Embracing the slope

2014_05260038Sometimes you happen upon a speaker or hear a talk which causes you to have one of those light bulb moment.  Such an occurrence happened this weekend at the Alpine Garden Society annual conference in Stratford.  The majority of the speakers talked about a particular genus – who knew there were so many species of Meconopsis about particularly parts of the world.  For me the speaker of the conference was Keith Wiley who gardens with his wife at Wildside in Devon.

I have known of Keith for some years now and the whole time my youngest was a student at Plymouth University I tried to visit his garden but its openings never coincided with my visits to the area and sadly it will be closed next year.  I have seen his work at The Garden House and read his book Gardening on the Wild Side.  I knew that he had created vast ravines in his new garden but I had never really understood the reasoning why.

Keith’s talk was about a broader view of the woodland border.  Oh good thought I, lots of nice ferns, epimediums and erythroniums which will make a nice change to all the cushion and scree loving plants in the talks so far.  However, Keith’s talk was more than that, it was about creating an environment to grow ‘woodland’ plants and how you do this when you are presented with a flat field with no trees and you have a love of many woodland plants.  The solution is to create the hills and troughs, banks and ravines that many of us saw him building on The Landscape Man and now it makes sense.  By taking this approach Keith has created borders which face north, south, east and west and by planting trees and shrubs on the tops of the mounds and banks he is creating shade.  As he explained woodland plants don’t need to grow under the tree canopy just in the shade created by the trees and shrubs.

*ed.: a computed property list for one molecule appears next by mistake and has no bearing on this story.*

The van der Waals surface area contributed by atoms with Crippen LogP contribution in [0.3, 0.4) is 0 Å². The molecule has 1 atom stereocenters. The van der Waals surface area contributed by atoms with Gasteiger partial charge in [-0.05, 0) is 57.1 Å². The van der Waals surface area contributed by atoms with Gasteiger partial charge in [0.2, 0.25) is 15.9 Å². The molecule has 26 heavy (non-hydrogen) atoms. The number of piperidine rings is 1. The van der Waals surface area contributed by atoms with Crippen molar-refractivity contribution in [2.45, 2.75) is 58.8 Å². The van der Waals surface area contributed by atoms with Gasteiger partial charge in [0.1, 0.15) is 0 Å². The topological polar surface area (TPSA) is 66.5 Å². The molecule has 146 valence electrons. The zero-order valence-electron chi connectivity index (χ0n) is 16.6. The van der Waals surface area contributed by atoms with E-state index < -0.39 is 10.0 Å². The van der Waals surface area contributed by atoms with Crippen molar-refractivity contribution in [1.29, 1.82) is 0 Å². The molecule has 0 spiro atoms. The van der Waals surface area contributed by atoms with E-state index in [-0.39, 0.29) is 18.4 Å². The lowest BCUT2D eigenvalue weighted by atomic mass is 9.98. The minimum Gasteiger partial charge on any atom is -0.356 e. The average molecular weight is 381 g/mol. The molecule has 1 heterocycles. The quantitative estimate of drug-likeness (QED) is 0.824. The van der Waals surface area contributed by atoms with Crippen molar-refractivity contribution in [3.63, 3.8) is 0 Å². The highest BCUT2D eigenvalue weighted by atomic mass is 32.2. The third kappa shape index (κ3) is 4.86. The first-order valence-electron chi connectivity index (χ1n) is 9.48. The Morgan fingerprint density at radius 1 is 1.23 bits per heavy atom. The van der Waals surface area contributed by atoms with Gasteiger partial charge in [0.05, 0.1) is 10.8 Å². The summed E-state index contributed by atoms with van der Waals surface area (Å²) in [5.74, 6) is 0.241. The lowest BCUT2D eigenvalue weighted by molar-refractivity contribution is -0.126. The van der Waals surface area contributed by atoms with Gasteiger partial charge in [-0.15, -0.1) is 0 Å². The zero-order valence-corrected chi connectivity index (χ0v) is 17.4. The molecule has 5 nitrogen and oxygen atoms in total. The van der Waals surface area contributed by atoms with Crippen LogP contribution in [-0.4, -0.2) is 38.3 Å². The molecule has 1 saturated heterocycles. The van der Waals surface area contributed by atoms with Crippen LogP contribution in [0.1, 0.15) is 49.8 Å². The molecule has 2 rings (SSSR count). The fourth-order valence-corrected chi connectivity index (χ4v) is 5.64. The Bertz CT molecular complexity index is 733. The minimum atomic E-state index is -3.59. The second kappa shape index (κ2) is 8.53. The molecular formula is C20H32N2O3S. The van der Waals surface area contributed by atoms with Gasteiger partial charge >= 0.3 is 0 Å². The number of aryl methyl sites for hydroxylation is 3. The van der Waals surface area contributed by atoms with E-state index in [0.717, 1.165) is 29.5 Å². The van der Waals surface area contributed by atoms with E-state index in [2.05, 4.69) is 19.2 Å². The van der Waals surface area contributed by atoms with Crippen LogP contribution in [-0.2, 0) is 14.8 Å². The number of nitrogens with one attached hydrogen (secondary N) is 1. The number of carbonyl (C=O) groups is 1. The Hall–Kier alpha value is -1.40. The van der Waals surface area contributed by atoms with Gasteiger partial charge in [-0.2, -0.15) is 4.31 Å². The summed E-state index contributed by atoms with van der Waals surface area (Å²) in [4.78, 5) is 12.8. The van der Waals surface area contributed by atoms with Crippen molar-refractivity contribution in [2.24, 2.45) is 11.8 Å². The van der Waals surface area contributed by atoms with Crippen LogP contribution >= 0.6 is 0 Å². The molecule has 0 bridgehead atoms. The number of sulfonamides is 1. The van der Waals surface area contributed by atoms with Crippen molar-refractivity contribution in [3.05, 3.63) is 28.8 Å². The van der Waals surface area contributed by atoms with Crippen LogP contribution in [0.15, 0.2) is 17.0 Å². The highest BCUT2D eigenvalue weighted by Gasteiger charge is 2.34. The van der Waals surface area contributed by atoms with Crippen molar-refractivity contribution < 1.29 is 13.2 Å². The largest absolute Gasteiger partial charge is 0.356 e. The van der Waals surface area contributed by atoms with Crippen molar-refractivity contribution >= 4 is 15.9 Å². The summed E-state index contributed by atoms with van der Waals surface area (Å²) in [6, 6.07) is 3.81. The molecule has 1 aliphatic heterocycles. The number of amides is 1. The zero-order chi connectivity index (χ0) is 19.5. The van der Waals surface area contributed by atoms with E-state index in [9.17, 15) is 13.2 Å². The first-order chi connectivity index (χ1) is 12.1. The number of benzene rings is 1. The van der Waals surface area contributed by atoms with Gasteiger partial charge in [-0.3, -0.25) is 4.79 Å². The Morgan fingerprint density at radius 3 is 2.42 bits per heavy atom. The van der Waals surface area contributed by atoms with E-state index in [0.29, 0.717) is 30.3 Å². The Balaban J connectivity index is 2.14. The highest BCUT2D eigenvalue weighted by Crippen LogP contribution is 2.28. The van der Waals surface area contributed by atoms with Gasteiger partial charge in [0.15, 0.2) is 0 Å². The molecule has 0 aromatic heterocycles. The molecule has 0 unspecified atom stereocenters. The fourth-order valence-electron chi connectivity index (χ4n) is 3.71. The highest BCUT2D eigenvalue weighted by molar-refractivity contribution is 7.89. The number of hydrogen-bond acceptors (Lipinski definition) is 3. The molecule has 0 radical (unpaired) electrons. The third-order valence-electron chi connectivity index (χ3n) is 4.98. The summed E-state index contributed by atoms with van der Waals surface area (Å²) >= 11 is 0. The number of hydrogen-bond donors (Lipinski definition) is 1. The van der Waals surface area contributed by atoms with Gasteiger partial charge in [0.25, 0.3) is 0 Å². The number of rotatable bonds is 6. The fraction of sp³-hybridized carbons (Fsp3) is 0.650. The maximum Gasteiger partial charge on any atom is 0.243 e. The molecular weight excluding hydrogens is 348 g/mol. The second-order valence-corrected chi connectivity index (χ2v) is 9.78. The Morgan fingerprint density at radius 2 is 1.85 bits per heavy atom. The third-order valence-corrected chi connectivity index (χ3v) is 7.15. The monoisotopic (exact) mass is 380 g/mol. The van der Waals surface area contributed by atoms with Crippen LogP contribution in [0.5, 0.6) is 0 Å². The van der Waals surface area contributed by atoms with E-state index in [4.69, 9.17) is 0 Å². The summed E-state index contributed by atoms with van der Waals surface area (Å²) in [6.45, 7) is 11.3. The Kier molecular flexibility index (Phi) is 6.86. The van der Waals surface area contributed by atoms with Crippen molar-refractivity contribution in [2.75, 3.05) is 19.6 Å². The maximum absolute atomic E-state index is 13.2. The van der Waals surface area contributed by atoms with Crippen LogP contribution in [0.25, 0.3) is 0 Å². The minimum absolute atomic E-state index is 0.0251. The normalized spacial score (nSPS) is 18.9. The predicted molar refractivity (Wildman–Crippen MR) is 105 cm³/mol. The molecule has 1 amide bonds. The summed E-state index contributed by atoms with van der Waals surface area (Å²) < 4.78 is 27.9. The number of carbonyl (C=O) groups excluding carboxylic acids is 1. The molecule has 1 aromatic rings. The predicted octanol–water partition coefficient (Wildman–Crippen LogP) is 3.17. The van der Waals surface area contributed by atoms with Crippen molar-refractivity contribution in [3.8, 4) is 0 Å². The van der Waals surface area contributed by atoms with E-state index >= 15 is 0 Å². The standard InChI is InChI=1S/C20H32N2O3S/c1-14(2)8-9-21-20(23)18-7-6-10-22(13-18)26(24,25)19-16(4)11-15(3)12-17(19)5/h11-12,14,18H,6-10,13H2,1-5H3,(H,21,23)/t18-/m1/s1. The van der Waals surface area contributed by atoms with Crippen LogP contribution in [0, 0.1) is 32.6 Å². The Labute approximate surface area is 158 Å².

As many know I have a sloping garden.  It probably slopes at 45 degrees.  I am so used to it the slope doesn’t bother me to work on but I do struggle with how the plant it and achieve the best results. I have never yearned for a flat garden but I have to admit having a garden sloping up from the house has, and continues, to challenge me.  Sometimes I almost feel paralysed by the borders and this leaves to dithering and inertia and dis-satisfaction in the result.

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So what has changed? Well Keith talked about mirroring nature in the borders and how he used inspiration from sights he had seen around the world and indeed in others gardens to create vignettes and views.  Admittedly his vignettes are equal to a substantial size of my garden and when I asked him later what he followed the erythroniums with in his magnolia glade he admitted that the interest in the garden moved to another area.  This is a luxury I don’t have, every part of my garden has to work hard to give as much interest as possible but talking with others and looking carefully at Keith’s photos I can see how I can use many of the plants I already have in a better way with the shorter geraniums underplanting the taller and more vase shaped woodlanders such as Maianthemum racemosum. I am also going to think about how I position some of my shrubs in order to create more shaded areas for my favourite woodlanders.

It is interesting as many of Keith’s ideas weren’t particularly revolutionary and I had heard and seen various elements that he was using in various places but somehow it was how he brought it all together, and of course his infectious enthusiasm, that really struck a chord with me.  As he said to me when we discussed his talk this morning – slopes give you so much more scope and interest and why would anyone want a flat garden!

So here I am home ready to plan and scheme over the coming winter and learn to love and embrace my garden taking into account how the slope and positioning of taller plants can provide different environments for my favourite plants.  Roll on the spring.

 

*The photos are of the Big Border back in May which actually looking back isn’t too bad and I need to do more looking back at photographs before I make any rash decisions.

Sheepish Pincushion – An Update

Originally posted on Nellie Makes:

IMG_0558I have been plodding along with the pincushion for a couple of weeks, albeit it only a few evenings a week.  It has been a challenge right from the start as I have had to learn drizzle stitch and also bullion stitch.

I have followed the instructions carefully and also watched the video tutorials on Needle and Thread which are great.  However, the ears have come out rather large I think.  My eldest son keeps telling me that it doesn’t have to be identical to the photograph and that it is my interpretation – how kind.  Whilst I like learning the new stitches I think I prefer the neatness and precision of the Jacobean crewel work I did two projects ago to this kind of project so I think I will be heading back in this direction once the pincushion is done.  It has been helpful though as I am…

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A Sheepish Pincushion

Originally posted on Nellie Makes: